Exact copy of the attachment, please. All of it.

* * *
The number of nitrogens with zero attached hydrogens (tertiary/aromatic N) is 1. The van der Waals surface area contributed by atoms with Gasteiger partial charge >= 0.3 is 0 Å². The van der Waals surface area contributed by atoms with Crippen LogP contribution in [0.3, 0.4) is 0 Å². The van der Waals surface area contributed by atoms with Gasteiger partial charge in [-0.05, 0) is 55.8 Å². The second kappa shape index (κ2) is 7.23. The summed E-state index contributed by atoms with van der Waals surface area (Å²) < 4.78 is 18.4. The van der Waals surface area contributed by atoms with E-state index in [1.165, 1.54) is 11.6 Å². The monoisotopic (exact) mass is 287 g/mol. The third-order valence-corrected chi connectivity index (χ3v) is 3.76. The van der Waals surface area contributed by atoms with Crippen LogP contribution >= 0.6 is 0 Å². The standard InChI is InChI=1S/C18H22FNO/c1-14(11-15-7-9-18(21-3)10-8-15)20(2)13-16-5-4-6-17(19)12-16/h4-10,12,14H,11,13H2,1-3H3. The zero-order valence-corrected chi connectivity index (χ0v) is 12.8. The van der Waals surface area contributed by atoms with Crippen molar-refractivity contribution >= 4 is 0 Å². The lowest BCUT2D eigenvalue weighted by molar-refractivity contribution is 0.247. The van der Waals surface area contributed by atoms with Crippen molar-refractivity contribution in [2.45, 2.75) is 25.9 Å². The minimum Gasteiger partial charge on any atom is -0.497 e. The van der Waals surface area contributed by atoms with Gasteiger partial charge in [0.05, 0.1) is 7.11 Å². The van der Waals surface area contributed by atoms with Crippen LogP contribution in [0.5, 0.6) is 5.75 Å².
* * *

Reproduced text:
The number of nitrogens with zero attached hydrogens (tertiary/aromatic N) is 1. The van der Waals surface area contributed by atoms with Gasteiger partial charge >= 0.3 is 0 Å². The van der Waals surface area contributed by atoms with Crippen LogP contribution in [0.3, 0.4) is 0 Å². The van der Waals surface area contributed by atoms with Gasteiger partial charge in [-0.05, 0) is 55.8 Å². The second kappa shape index (κ2) is 7.23. The summed E-state index contributed by atoms with van der Waals surface area (Å²) < 4.78 is 18.4. The van der Waals surface area contributed by atoms with E-state index in [1.165, 1.54) is 11.6 Å². The monoisotopic (exact) mass is 287 g/mol. The third-order valence-corrected chi connectivity index (χ3v) is 3.76. The van der Waals surface area contributed by atoms with Crippen LogP contribution >= 0.6 is 0 Å². The standard InChI is InChI=1S/C18H22FNO/c1-14(11-15-7-9-18(21-3)10-8-15)20(2)13-16-5-4-6-17(19)12-16/h4-10,12,14H,11,13H2,1-3H3. The zero-order valence-corrected chi connectivity index (χ0v) is 12.8. The van der Waals surface area contributed by atoms with Crippen molar-refractivity contribution >= 4 is 0 Å². The lowest BCUT2D eigenvalue weighted by molar-refractivity contribution is 0.247. The van der Waals surface area contributed by atoms with Crippen molar-refractivity contribution in [2.45, 2.75) is 25.9 Å². The minimum Gasteiger partial charge on any atom is -0.497 e. The van der Waals surface area contributed by atoms with Gasteiger partial charge in [0.05, 0.1) is 7.11 Å². The van der Waals surface area contributed by atoms with Crippen LogP contribution in [0.5, 0.6) is 5.75 Å².